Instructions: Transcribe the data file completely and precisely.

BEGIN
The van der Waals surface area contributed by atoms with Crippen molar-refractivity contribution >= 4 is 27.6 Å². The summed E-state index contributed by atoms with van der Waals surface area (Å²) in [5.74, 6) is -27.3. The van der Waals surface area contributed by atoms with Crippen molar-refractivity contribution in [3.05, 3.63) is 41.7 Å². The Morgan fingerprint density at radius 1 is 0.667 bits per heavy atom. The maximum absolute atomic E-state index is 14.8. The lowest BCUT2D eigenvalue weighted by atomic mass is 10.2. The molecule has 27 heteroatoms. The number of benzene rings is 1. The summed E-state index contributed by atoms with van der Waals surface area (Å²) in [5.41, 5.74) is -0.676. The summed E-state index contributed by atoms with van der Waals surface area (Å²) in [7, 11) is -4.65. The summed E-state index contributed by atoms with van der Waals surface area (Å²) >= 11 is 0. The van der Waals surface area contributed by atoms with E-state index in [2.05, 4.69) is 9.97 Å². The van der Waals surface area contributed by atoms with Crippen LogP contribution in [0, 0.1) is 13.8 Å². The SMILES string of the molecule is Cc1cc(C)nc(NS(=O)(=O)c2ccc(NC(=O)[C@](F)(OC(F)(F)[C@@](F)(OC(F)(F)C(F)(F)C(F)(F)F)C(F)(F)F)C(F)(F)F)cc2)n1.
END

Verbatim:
The van der Waals surface area contributed by atoms with Crippen molar-refractivity contribution >= 4 is 27.6 Å². The summed E-state index contributed by atoms with van der Waals surface area (Å²) in [5.74, 6) is -27.3. The van der Waals surface area contributed by atoms with Crippen molar-refractivity contribution in [3.05, 3.63) is 41.7 Å². The Morgan fingerprint density at radius 1 is 0.667 bits per heavy atom. The maximum absolute atomic E-state index is 14.8. The lowest BCUT2D eigenvalue weighted by atomic mass is 10.2. The molecule has 27 heteroatoms. The number of benzene rings is 1. The summed E-state index contributed by atoms with van der Waals surface area (Å²) in [5.41, 5.74) is -0.676. The summed E-state index contributed by atoms with van der Waals surface area (Å²) in [7, 11) is -4.65. The summed E-state index contributed by atoms with van der Waals surface area (Å²) >= 11 is 0. The van der Waals surface area contributed by atoms with E-state index in [2.05, 4.69) is 9.97 Å². The van der Waals surface area contributed by atoms with Crippen LogP contribution in [0, 0.1) is 13.8 Å². The SMILES string of the molecule is Cc1cc(C)nc(NS(=O)(=O)c2ccc(NC(=O)[C@](F)(OC(F)(F)[C@@](F)(OC(F)(F)C(F)(F)C(F)(F)F)C(F)(F)F)C(F)(F)F)cc2)n1.